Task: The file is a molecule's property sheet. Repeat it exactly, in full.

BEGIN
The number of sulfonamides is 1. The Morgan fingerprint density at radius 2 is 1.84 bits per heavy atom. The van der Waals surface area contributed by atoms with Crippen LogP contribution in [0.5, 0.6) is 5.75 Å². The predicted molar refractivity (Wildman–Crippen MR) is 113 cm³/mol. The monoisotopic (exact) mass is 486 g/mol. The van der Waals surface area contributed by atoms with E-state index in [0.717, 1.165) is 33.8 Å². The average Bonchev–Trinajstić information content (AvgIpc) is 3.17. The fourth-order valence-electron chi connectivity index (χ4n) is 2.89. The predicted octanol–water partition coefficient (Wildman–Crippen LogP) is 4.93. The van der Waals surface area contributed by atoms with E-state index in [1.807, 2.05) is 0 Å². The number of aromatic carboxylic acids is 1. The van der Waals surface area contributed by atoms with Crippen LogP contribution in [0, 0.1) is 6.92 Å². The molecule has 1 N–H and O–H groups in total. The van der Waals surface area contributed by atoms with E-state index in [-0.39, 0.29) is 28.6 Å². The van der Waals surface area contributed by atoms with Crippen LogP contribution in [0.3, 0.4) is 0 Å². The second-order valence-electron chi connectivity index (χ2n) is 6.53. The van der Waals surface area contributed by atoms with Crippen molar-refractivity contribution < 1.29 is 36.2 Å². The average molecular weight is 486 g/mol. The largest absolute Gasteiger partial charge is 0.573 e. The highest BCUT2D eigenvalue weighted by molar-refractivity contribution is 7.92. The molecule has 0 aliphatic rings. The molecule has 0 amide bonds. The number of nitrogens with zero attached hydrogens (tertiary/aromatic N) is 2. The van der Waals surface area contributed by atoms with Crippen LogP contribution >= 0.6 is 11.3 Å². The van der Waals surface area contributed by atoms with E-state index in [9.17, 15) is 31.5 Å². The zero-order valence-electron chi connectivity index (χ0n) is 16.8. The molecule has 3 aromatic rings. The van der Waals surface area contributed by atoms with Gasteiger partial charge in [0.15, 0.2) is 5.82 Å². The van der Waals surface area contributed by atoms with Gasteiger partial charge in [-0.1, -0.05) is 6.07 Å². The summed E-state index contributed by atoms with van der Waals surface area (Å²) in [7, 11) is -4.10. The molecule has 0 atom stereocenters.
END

The number of sulfonamides is 1. The Morgan fingerprint density at radius 2 is 1.84 bits per heavy atom. The van der Waals surface area contributed by atoms with Crippen LogP contribution in [0.5, 0.6) is 5.75 Å². The predicted molar refractivity (Wildman–Crippen MR) is 113 cm³/mol. The monoisotopic (exact) mass is 486 g/mol. The van der Waals surface area contributed by atoms with E-state index in [0.717, 1.165) is 33.8 Å². The average Bonchev–Trinajstić information content (AvgIpc) is 3.17. The fourth-order valence-electron chi connectivity index (χ4n) is 2.89. The predicted octanol–water partition coefficient (Wildman–Crippen LogP) is 4.93. The van der Waals surface area contributed by atoms with E-state index in [1.807, 2.05) is 0 Å². The number of aromatic carboxylic acids is 1. The van der Waals surface area contributed by atoms with Crippen LogP contribution in [0, 0.1) is 6.92 Å². The molecule has 1 N–H and O–H groups in total. The van der Waals surface area contributed by atoms with E-state index in [-0.39, 0.29) is 28.6 Å². The van der Waals surface area contributed by atoms with Crippen LogP contribution in [0.3, 0.4) is 0 Å². The second-order valence-electron chi connectivity index (χ2n) is 6.53. The van der Waals surface area contributed by atoms with Crippen molar-refractivity contribution < 1.29 is 36.2 Å². The average molecular weight is 486 g/mol. The largest absolute Gasteiger partial charge is 0.573 e. The highest BCUT2D eigenvalue weighted by molar-refractivity contribution is 7.92. The molecule has 0 aliphatic rings. The molecule has 0 amide bonds. The number of nitrogens with zero attached hydrogens (tertiary/aromatic N) is 2. The van der Waals surface area contributed by atoms with Crippen LogP contribution >= 0.6 is 11.3 Å². The van der Waals surface area contributed by atoms with E-state index in [9.17, 15) is 31.5 Å². The zero-order valence-electron chi connectivity index (χ0n) is 16.8. The molecule has 3 aromatic rings. The van der Waals surface area contributed by atoms with Gasteiger partial charge in [0.15, 0.2) is 5.82 Å². The van der Waals surface area contributed by atoms with Gasteiger partial charge in [-0.1, -0.05) is 6.07 Å². The summed E-state index contributed by atoms with van der Waals surface area (Å²) in [7, 11) is -4.10. The molecule has 0 atom stereocenters.